Just a year ago the president was praising the Kurds as, “Great allies. They fought with us. They died with us. We have not forgotten.” And then on a Sunday in early October, in a casual telephone call with President Trump, the Turkish president suddenly asked the United States to leave Syria. President Trump, without discussing this with his ambassador to Turkey, his aides, advisors, foreign affairs officials or the State Department, agreed.
In a way, his agreement was consistent with his prior thinking, because candidate Trump back in 2016 had campaigned on a promise to get us out of the Middle East. But the timing was a shocker. President Erdoğan began attacking the Kurdish troops and cities in Northern Syria faster then you could say “betrayal.” Hundreds of ISIS soldiers, who the Kurds had imprisoned and guarded, escaped n the melee and may be taking arms again. Meanwhile we still hadn’t gotten a thousand of our troops out of northern Syria yet, and they are “in harm’s way.”
Our country is in an uproar, with even the president’s most loyal supporters in Congress, like Senators Lindsay Graham and Mitch McConnell, outspokenly protesting. On Wednesday, October 16, 2019, the House of Representatives, with all the Democrats and even two-thirds of Republicans approving, rebuked the president for his action. This is a mild slap on the wrist but may be an indicator that Republicans are getting closer to standing up against the president. The Senate is expected to follow suit.
The president sent Vice President Michael Pence and Secretary of State Michael Pompeo off to Istanbul to broker a deal with President Erdoğan for a truce with the Kurds. They worked out some kind of sell-out that looks worse than what Neville Chamberlain did in Munich for Czechoslovakia, before World War II. President Trump calls it a “great deal” for the Kurds. But it will require the Kurds to leave the disputed area, which was worse than what the Czechs had to do “back then.” It is hard to see that the Kurds are getting anything in return. There were reports that the Turks weren’t honoring the truce and were continuing to bomb the Kurds. Meanwhile, as part of the deal, president Trump has removed some of the embargoes he’d slapped on Turkey.
The president has tried to cover up saying that this is a great deal for the Kurds. He even interjected a put-down, saying the Kurds didn’t back us up in World War II (would you believe that?), were in it for the money, and weren’t such great fighters. As our troops began to leave, the locals were throwing potatoes at our moving armored vehicles as a sign of their disdain for the sell-out.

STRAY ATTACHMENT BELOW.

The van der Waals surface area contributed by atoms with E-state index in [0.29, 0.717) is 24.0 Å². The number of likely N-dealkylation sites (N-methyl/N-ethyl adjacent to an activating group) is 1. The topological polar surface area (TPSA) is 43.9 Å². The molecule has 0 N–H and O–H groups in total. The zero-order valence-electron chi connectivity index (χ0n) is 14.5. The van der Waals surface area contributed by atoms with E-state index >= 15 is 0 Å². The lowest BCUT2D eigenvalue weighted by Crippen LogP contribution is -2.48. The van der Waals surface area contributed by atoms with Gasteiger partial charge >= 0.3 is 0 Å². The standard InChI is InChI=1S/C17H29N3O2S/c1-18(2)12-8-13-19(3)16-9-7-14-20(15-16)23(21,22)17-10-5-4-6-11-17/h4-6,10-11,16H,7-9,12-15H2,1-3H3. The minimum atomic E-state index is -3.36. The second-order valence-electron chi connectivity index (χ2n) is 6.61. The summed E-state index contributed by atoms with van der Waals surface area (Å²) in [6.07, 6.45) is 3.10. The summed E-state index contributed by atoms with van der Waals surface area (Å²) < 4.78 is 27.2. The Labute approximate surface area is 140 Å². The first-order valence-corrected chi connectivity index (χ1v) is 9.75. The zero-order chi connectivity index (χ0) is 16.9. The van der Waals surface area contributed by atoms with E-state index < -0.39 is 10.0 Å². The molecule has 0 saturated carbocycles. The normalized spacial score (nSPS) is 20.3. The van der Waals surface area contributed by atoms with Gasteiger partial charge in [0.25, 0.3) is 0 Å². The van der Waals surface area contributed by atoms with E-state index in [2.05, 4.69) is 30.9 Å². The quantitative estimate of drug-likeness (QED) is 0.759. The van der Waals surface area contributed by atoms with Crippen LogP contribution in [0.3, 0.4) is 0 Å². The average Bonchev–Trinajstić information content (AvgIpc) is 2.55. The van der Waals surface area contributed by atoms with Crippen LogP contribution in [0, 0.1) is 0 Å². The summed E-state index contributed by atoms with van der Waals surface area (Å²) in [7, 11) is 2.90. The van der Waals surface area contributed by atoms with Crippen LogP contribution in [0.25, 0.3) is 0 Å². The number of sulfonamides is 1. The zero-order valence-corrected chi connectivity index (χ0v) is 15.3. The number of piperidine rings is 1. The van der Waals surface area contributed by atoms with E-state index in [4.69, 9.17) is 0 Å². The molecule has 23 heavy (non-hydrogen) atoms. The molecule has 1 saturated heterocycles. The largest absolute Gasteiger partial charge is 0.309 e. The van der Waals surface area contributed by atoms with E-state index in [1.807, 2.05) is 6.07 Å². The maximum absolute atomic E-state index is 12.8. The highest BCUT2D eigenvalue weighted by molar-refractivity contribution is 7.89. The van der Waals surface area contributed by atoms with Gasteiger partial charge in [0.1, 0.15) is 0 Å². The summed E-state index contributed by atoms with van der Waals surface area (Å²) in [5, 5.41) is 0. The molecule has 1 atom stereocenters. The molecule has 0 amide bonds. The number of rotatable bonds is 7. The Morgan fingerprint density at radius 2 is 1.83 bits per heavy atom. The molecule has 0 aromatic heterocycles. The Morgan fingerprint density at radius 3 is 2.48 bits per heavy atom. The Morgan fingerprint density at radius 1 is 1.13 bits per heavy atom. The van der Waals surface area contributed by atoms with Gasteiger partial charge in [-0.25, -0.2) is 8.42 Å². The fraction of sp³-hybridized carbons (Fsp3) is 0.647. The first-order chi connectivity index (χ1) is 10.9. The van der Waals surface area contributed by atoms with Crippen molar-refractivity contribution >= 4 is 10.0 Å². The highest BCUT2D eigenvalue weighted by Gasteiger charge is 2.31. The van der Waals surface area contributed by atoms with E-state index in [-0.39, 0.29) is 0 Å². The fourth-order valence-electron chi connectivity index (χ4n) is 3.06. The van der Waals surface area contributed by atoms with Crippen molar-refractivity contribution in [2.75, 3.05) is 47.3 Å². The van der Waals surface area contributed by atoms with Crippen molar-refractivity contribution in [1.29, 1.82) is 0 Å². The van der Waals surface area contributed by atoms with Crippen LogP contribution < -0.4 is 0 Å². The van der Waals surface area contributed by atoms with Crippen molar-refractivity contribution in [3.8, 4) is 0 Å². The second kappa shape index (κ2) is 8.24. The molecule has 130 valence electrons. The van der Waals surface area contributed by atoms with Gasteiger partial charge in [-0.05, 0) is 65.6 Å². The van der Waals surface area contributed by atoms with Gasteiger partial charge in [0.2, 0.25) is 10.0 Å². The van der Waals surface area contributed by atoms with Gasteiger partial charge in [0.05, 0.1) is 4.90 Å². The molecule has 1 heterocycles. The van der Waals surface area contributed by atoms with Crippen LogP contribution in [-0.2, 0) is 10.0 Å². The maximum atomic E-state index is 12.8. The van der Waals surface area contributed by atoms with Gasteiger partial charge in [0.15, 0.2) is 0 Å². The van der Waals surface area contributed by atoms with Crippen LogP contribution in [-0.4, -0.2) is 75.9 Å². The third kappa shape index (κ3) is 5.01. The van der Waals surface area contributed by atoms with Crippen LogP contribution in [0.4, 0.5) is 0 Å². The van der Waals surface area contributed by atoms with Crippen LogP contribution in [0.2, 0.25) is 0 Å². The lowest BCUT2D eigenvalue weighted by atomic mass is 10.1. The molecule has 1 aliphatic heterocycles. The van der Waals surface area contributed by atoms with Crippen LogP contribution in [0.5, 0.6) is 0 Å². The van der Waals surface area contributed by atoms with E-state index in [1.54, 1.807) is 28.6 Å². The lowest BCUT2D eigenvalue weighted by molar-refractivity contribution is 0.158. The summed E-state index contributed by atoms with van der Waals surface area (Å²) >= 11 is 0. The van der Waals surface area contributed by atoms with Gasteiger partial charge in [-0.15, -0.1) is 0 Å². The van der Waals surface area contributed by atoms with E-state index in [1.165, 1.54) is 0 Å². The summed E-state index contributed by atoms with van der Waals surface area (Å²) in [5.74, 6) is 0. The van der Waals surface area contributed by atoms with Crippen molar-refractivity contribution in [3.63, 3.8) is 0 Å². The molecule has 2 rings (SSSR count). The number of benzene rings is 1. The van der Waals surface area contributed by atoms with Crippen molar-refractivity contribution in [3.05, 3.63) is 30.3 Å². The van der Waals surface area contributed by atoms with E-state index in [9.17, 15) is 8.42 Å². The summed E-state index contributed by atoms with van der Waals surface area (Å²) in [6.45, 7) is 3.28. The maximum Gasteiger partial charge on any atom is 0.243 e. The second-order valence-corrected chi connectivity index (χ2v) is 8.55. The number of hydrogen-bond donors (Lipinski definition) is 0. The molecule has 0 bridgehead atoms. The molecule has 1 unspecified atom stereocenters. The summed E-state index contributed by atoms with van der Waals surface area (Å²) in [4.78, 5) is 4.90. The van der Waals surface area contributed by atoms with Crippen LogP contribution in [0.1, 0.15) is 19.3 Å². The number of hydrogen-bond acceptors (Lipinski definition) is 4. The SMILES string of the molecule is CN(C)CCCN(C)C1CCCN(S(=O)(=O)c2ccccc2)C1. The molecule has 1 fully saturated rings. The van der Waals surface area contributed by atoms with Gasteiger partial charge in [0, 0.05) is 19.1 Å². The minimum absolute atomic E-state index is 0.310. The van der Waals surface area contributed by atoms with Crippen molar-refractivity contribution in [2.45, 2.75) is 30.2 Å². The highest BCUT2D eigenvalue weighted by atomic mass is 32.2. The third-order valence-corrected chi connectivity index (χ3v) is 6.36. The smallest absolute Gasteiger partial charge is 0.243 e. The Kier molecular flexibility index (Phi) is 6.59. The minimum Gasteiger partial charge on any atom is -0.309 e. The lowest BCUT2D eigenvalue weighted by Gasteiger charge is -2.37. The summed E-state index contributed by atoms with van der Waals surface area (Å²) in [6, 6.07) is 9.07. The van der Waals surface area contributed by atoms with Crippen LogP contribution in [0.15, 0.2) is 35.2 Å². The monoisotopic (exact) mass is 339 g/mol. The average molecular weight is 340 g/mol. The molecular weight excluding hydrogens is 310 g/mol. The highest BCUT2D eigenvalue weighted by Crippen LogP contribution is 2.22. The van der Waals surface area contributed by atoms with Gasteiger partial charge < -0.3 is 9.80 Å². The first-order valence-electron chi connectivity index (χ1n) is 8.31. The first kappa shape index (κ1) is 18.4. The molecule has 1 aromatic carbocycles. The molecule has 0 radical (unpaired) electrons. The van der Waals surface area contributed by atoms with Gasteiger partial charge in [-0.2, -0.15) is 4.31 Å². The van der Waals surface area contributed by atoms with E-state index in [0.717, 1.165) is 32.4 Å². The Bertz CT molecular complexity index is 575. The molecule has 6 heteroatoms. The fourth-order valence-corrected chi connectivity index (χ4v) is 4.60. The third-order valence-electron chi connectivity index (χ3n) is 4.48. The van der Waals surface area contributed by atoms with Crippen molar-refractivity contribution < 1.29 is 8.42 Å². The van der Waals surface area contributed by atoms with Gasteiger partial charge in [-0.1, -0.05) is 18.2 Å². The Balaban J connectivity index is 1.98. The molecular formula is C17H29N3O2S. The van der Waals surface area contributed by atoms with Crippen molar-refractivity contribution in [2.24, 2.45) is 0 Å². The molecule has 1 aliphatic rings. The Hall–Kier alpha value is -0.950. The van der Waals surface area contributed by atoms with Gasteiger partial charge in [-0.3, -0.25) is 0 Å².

The story continued to unfurl. On Tuesday, October 22, Turkish President Erdoğan signed a deal with Russian President Putin in which they gleefully agreed to carve up the vacated Kurdish territory. This gives Russia something they have dearly sought, a stake in the Middle-East. Now Turkey, our ally in NATO, has made a deal with the essentially rogue state, Russia. A fine kettle of fish.
Commentators on CNN and MSNBC were saying that this was the worst thing that could have happened, that Russia has now surpassed us as the major player in the Middle-East, and we have been shown to be powerless. There is no bottom here. Meanwhile Fox News continued its merry way, still reporting that Hillary Clinton should have been locked up because of her private server emails. What else is new?
Meanwhile the Kurds, in order to survive, are hooking up with our enemy, the government of Syria, and President Bashar al-Assad. They hope al-Assad will get the Turks off their backs. It’s like a game of Abbot and Costello’s, “Who’s on first? No. He’s on second,” with reminiscences of musical chairs.
Our military people and historians are calling it one of the worst sell-outs, a fiasco that will stain American honor for years to come. It is expected to be a long time before our allies won’t be wondering if they can rely on us for anything.
It is said that the president doesn’t consider the abandonment of the Kurds a betrayal, mainly because he doesn’t understand that there is such a thing as a betrayal. It is reported in The Atlantic of October 15, 2019, “It’s like trying to explain color to a person born with no eyesight.”
Think about loyalty as being the opposite of betrayal. Trump has been loyal to practically no one, starting with his former friends, ex-wives, employees, and people he did business with. Going beyond this personal group, in just a couple of years in Washington DC, he has betrayed the Constitution, the rule of law, the citizens of his country, the Republican Party, former aides, government officials, Cabinet members, human decency, and now a group of people 7,000 miles away. That’s quite a list of accomplishments. So far, it looks like the only ones he hasn’t turned on are his kids, Ivanka, Don Jr., Eric, Tiffany and Barron, but they must be constantly looking over their shoulders.
Well, maybe his timing wasn’t the best. But the president is continuing a line of behavior and betrayal of the Kurds stretching back a hundred years. Maybe we shouldn’t be surprised here either.
“The Kurds have no friends but the mountains.”